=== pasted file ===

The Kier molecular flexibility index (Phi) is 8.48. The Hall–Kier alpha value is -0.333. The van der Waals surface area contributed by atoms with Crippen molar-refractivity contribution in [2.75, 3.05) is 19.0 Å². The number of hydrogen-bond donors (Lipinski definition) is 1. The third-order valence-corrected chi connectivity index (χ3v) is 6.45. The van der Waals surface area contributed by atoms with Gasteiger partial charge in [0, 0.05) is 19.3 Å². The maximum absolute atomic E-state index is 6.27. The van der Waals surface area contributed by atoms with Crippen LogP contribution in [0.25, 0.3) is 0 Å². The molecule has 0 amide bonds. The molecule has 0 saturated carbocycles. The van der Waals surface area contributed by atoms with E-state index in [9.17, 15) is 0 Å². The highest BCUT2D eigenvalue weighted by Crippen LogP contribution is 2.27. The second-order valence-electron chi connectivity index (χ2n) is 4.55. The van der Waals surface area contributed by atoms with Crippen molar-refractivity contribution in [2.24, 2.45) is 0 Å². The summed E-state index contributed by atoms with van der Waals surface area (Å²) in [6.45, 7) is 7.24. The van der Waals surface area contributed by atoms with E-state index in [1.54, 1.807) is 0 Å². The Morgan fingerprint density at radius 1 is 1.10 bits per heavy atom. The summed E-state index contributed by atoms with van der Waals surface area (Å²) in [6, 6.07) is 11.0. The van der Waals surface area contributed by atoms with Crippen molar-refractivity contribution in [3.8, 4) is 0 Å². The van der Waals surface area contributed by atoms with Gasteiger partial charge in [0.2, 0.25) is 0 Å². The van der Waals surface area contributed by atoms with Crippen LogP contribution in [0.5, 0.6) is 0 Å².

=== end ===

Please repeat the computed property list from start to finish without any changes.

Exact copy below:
The Kier molecular flexibility index (Phi) is 8.48. The Hall–Kier alpha value is -0.333. The van der Waals surface area contributed by atoms with Crippen molar-refractivity contribution in [2.75, 3.05) is 19.0 Å². The number of hydrogen-bond donors (Lipinski definition) is 1. The third-order valence-corrected chi connectivity index (χ3v) is 6.45. The van der Waals surface area contributed by atoms with Gasteiger partial charge in [0, 0.05) is 19.3 Å². The maximum absolute atomic E-state index is 6.27. The van der Waals surface area contributed by atoms with Crippen LogP contribution in [0.25, 0.3) is 0 Å². The molecule has 0 amide bonds. The molecule has 0 saturated carbocycles. The van der Waals surface area contributed by atoms with E-state index in [9.17, 15) is 0 Å². The highest BCUT2D eigenvalue weighted by Crippen LogP contribution is 2.27. The second-order valence-electron chi connectivity index (χ2n) is 4.55. The van der Waals surface area contributed by atoms with Crippen molar-refractivity contribution in [2.24, 2.45) is 0 Å². The summed E-state index contributed by atoms with van der Waals surface area (Å²) in [6.45, 7) is 7.24. The van der Waals surface area contributed by atoms with E-state index in [1.54, 1.807) is 0 Å². The Morgan fingerprint density at radius 1 is 1.10 bits per heavy atom. The summed E-state index contributed by atoms with van der Waals surface area (Å²) in [6, 6.07) is 11.0. The van der Waals surface area contributed by atoms with Crippen molar-refractivity contribution in [3.8, 4) is 0 Å². The van der Waals surface area contributed by atoms with Gasteiger partial charge in [0.2, 0.25) is 0 Å². The van der Waals surface area contributed by atoms with Crippen LogP contribution in [0.5, 0.6) is 0 Å².